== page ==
Shabazz Muhammad led the United States team against the rest of the World at the 2012 Nike Hoop Summit.
The Nike Hoop Summit is the best collection of basketball talent offered on the planet. Every year, Nike brings the top under-19 players in the world together to play an international exhibition pitting American players against the rest of the world.
The 2012 edition was no different as players like Shabazz Muhammad, Nerlens Noel, Anthony Bennett, Kyle Anderson, Kaleb Tarczewski, Andrew Wiggins and Leo Westermann took the floor at the Rose Garden in Portland, Oregon.
The World team jumped out to a quick lead thanks to a few electric moments from Wiggins in the first quarter and eventually staved off a late charge by the U.S., winning 84-75.
So what can we take away from this showcase? What USA players gave us something to look forward to next year? What international player played himself into a contract a la Bismack Biyombo last year?
Let's take a look, shall we?
Shabazz Muhammad led the way for the US with an event-record 35 points.
From the opening tip it was impossible to take your eyes off of Muhammad. From the tip he displayed his tireless work on the offensive end, getting himself to the line, finishing at the rim and stepping away to show some range.
With the international atmosphere of the game, Muhammad played some time at the high post early and slid effortlessly into that role. No matter where he was, Muhammad found a way to get the ball and put it in the basket.
The Naismith High School Player of the Year, Muhammad finished with a Hoop Summit-record 35 points to go with nine rebounds and two assists.
Muhammad is set to make a decision about next season on April 11 and will choose between Duke, Kentucky and UCLA.
At just 17 years old, Wiggins was far and away the youngest player on the floor but at times he looked like the most talented. Right off the bat Wiggins showed his touch in the lane and his range en route to six points in the first quarter as the World team jumped out to an early lead.
Wiggins continued to kill the U.S. throughout the game, finishing with 20 points and seven rebounds. He displayed his basketball IQ all night and scored both inside and out.
A 6'6" forward from Huntington Prep (W.Va.), Wiggins is currently the top-rated prospect in the class of 2014 but at times it looked as though he could be the best under-19 player in the world. He currently has offers from North Carolina, Kentucky, Florida State and West Virginia.
Kyle Anderson has drawn comparisons to Magic Johnson thanks to his combination of height and skill.
Anderson has affectionately been nicknamed "slow mo" due to his smooth style of play and long strides. At times it looks like he isn't going full speed but then suddenly he is at the rim finishing the play.
The UCLA-bound Anderson is one of the most unique players in the country because he does not have a true position. At 6'8" he has the size to play four positions and has been projected to play the point at UCLA.
Anderson used his length on several occasions to draw fouls or take advantage of smaller defenders. At one point, Anderson actually pulled up and buried a jumper over Aleksander Cvetkovic while the defender was playing good on-ball defense.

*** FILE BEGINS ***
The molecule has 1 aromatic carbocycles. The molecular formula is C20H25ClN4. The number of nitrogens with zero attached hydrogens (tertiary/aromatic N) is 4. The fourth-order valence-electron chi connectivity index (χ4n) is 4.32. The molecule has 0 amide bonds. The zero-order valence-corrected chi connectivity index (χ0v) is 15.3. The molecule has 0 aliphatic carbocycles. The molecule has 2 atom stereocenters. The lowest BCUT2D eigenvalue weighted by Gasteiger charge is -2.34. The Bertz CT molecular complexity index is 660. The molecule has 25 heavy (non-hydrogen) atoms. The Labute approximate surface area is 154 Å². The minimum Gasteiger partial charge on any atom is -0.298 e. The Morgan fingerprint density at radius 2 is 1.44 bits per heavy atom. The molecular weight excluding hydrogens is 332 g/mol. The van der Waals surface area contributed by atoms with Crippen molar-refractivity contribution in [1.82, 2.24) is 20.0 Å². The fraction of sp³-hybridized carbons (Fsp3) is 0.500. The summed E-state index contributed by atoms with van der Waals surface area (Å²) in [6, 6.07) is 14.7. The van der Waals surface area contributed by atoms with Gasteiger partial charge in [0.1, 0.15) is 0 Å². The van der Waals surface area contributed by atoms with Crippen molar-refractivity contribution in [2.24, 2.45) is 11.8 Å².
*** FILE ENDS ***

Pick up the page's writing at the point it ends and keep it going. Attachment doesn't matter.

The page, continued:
Anderson chipped in on offense, finishing with 12 points and 10 rebounds; his presence was most felt from an energy standpoint by grabbing offensive boards and taking two charges in last five minutes of the game.
The World team is tough to evaluate because most of those players are already professionals and are under contract overseas. Two of these players are Wang Zhelin of China and Leo Westermann of France and both players were hard to take your eyes off at all times.
Zhelin is a seven-footer from China who has incredible defensive timing and displayed it multiple times in the first half. The most notable instance came during the second quarter when Zhelin denied Gary Harris' dunk attempt then blocked Archie Goodwin seconds later.
Zhelin finished with 19 points and eight rebounds and displayed his ability to score both inside and out.
Zhelin currently plays for Fujian XX in the Chinese Basketball Association and will be a member of the 2012 Chinese Olympic team.
Westermann is a 6'7" point guard who plays for the same pro team, ASVEL Lyon-Villeurbanne, that Tony Parker co-owns. Westermann displayed a diverse skill set, hitting the three and facilitating the World team's offense.
Neither player currently has plans to play in the NBA but they would both be welcome additions to our league.
Anthony Bennett's desperation three finished off the US late in the game.
It was apparent from the beginning that the World team was much better prepared for this game than the Americans were. Their offense was fluid, their press break was nearly flawless and the ability of their players from top to bottom was of the highest quality.
Between Wiggins, Zhelin, Westermann, Dario Saric, Anthony Bennett and Aleksander Cvetkovic the World team gave the U.S. all that it could handle and then some. There were several NBA-ready players on that team who showed the maturity and discipline that proved to be the difference in the game.
The international game has been getting more competitive in recent years and this game was simply a microcosm of that fact. This particular World team used their experience and quality to knock off a very talented U.S. team.
In the end a dagger three from Bennett buried the United States, but the comeback the U.S. put together made this game compelling until the final whistle.
The 2012 Nike Hoop Summit was once again an awesome collection of talent in which we got to see the future stars of the NBA and Olympics battle it out. Did we see the next Derrick Rose or Kevin Garnett? Maybe the next Dirk Nowitzki or Tony Parker?
Only time will tell.